On June 29, the Court of Appeal for the Second District of Louisiana affirmed a trial court’s grant of summary judgment in favor of a national bank in an SCRA case. According to the opinion, an active duty servicemember and his wife filed for bankruptcy after purchasing a mortgage on a property from a national bank (defendant). The defendant appeared in the bankruptcy proceedings and moved to abandon the property for purposes of eventual foreclosure. The plaintiffs moved out of the state and were granted a discharge under Chapter 7 bankruptcy laws. The defendant has not foreclosed on the property, asserting that the mortgage account remains subject to the protections of the federal SCRA. The plaintiffs filed suit, claiming ownership of the property due to the defendant’s failure to foreclose against them within five years of the abandonment of the property in the bankruptcy, asserting that their obligations under the mortgage are prescribed.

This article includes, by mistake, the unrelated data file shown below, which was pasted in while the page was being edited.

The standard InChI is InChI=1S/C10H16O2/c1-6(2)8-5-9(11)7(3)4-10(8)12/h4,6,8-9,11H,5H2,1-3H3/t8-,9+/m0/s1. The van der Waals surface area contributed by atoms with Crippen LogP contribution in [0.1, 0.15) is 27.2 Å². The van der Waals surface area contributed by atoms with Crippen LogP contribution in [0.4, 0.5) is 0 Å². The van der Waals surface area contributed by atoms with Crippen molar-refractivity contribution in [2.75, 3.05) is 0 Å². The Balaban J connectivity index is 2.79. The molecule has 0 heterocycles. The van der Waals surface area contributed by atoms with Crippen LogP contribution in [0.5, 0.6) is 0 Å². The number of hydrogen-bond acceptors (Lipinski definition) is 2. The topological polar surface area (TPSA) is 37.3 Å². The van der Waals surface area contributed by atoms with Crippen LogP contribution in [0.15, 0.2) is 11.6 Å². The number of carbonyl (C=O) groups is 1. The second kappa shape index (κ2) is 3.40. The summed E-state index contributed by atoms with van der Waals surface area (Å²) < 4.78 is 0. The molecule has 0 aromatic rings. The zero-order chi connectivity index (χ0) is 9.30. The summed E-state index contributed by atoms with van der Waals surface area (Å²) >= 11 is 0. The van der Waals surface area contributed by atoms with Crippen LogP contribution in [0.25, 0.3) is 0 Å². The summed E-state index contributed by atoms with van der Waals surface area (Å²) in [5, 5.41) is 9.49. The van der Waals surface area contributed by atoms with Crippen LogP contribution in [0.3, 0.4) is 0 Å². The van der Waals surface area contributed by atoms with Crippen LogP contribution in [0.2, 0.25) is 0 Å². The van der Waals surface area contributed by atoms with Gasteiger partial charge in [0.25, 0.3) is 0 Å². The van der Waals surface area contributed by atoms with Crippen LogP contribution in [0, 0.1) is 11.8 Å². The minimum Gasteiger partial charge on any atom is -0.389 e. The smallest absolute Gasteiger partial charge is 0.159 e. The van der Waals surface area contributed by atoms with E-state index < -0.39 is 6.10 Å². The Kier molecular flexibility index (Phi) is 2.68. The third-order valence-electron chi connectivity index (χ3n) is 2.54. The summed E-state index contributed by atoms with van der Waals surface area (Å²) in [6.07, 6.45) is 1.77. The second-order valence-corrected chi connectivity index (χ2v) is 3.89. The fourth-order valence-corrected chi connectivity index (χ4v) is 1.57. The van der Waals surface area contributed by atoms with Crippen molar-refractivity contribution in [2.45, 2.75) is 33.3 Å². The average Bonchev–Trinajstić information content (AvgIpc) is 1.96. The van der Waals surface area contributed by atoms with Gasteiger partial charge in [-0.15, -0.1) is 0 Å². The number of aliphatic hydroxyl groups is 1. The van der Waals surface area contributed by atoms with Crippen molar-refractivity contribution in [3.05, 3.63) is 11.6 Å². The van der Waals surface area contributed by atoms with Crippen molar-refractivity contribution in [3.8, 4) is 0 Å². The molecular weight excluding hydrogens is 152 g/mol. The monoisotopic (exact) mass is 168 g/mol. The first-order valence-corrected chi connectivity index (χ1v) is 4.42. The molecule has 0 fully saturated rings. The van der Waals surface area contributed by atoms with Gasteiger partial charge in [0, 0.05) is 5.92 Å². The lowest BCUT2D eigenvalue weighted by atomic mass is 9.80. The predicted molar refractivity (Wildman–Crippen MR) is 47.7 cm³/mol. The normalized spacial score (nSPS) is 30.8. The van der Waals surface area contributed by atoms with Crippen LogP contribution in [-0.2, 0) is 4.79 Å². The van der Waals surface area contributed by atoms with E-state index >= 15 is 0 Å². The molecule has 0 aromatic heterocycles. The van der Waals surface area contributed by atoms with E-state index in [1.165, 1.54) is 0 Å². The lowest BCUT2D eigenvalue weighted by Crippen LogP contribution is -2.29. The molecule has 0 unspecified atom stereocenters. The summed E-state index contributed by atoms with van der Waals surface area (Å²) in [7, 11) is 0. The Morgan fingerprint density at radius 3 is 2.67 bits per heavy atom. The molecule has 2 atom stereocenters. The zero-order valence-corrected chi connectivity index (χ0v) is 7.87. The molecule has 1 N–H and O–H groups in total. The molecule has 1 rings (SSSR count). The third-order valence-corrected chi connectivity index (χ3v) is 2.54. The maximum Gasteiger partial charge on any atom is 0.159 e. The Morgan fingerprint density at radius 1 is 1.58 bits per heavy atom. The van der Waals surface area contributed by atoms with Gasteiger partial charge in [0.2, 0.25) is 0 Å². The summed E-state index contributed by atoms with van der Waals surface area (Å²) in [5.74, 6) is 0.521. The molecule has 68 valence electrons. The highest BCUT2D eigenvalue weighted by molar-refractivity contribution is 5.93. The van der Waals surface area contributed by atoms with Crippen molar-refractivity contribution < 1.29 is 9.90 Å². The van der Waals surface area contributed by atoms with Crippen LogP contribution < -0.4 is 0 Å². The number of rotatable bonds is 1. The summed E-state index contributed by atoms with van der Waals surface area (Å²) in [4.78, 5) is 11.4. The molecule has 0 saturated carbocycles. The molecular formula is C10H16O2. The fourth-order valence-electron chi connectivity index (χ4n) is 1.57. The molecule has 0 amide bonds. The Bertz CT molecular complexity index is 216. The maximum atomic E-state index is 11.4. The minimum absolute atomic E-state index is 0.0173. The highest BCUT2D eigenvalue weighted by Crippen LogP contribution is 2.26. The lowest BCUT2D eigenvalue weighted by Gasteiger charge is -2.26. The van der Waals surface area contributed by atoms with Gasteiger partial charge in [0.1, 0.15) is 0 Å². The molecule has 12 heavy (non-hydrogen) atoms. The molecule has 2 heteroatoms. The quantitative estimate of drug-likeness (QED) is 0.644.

The appellate court agreed that the mortgage account is subject to the protections of the SCRA, which tolls any state prescriptive period for the duration of one’s active-duty military service. According to the opinion, despite “no evidence of repayment” to the bank of any of the underlying mortgage debt, the plaintiffs claimed ownership of the subject property because the bank failed to “foreclose against them within five years of the abandonment of the property in the bankruptcy.” Agreeing with the bank that the mortgage account still remained subject to the protections of the SCRA, the court determined that: (i) the servicemember and his wife “cannot point to any law or jurisprudence that would provide an exception to the mandatory tolling provision of the SCRA [50 U.S.C. § 3936] in these circumstances;” (ii) the couple “never executed a waiver of rights form”; (iii) the “five-year prescriptive period [under Louisiana law] has been tolled on the mortgage” for the entirety of the servicemember’s active-duty military service; and (iv) the bank’s time to foreclose on the subject property “has not prescribed, as the prescriptive period has not started to run.” The appellate court concluded that the couple’s “obligations on the mortgage have not been extinguished, and they are not the owners of the subject property.”